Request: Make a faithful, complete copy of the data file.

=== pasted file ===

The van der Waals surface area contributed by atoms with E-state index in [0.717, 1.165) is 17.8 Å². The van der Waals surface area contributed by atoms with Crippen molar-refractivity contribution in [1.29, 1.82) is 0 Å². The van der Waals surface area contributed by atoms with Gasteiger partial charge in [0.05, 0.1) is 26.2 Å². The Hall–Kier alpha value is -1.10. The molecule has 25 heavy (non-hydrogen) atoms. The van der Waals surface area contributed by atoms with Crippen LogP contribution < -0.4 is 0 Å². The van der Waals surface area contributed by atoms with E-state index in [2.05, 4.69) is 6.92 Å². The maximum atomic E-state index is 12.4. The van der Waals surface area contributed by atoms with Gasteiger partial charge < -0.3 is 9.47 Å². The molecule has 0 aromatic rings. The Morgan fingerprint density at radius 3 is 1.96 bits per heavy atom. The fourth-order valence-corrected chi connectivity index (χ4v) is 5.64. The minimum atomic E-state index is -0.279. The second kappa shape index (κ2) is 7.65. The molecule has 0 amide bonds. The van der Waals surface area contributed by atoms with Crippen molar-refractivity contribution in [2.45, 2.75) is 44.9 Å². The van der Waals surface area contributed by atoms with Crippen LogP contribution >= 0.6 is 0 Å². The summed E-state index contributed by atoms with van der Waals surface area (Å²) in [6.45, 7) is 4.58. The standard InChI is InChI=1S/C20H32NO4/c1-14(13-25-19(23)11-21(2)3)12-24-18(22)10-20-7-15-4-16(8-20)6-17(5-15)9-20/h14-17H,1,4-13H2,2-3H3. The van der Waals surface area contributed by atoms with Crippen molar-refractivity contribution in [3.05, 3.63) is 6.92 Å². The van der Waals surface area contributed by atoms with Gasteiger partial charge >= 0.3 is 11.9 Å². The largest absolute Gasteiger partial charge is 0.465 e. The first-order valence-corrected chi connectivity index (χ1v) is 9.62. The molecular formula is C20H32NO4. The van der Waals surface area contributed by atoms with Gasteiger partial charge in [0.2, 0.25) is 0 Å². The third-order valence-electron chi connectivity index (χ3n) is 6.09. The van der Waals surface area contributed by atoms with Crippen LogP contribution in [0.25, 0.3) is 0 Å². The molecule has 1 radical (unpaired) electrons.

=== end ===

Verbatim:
The van der Waals surface area contributed by atoms with E-state index in [0.717, 1.165) is 17.8 Å². The van der Waals surface area contributed by atoms with Crippen molar-refractivity contribution in [1.29, 1.82) is 0 Å². The van der Waals surface area contributed by atoms with Gasteiger partial charge in [0.05, 0.1) is 26.2 Å². The Hall–Kier alpha value is -1.10. The molecule has 25 heavy (non-hydrogen) atoms. The van der Waals surface area contributed by atoms with Crippen LogP contribution < -0.4 is 0 Å². The van der Waals surface area contributed by atoms with E-state index in [2.05, 4.69) is 6.92 Å². The maximum atomic E-state index is 12.4. The van der Waals surface area contributed by atoms with Gasteiger partial charge < -0.3 is 9.47 Å². The molecule has 0 aromatic rings. The Morgan fingerprint density at radius 3 is 1.96 bits per heavy atom. The fourth-order valence-corrected chi connectivity index (χ4v) is 5.64. The minimum atomic E-state index is -0.279. The second kappa shape index (κ2) is 7.65. The molecule has 0 amide bonds. The van der Waals surface area contributed by atoms with Crippen molar-refractivity contribution in [2.45, 2.75) is 44.9 Å². The van der Waals surface area contributed by atoms with Crippen LogP contribution >= 0.6 is 0 Å². The summed E-state index contributed by atoms with van der Waals surface area (Å²) in [6.45, 7) is 4.58. The standard InChI is InChI=1S/C20H32NO4/c1-14(13-25-19(23)11-21(2)3)12-24-18(22)10-20-7-15-4-16(8-20)6-17(5-15)9-20/h14-17H,1,4-13H2,2-3H3. The van der Waals surface area contributed by atoms with Crippen molar-refractivity contribution in [3.05, 3.63) is 6.92 Å². The van der Waals surface area contributed by atoms with Gasteiger partial charge >= 0.3 is 11.9 Å². The largest absolute Gasteiger partial charge is 0.465 e. The first-order valence-corrected chi connectivity index (χ1v) is 9.62. The molecular formula is C20H32NO4. The van der Waals surface area contributed by atoms with Gasteiger partial charge in [0.2, 0.25) is 0 Å². The third-order valence-electron chi connectivity index (χ3n) is 6.09. The van der Waals surface area contributed by atoms with Crippen LogP contribution in [0.25, 0.3) is 0 Å². The molecule has 1 radical (unpaired) electrons.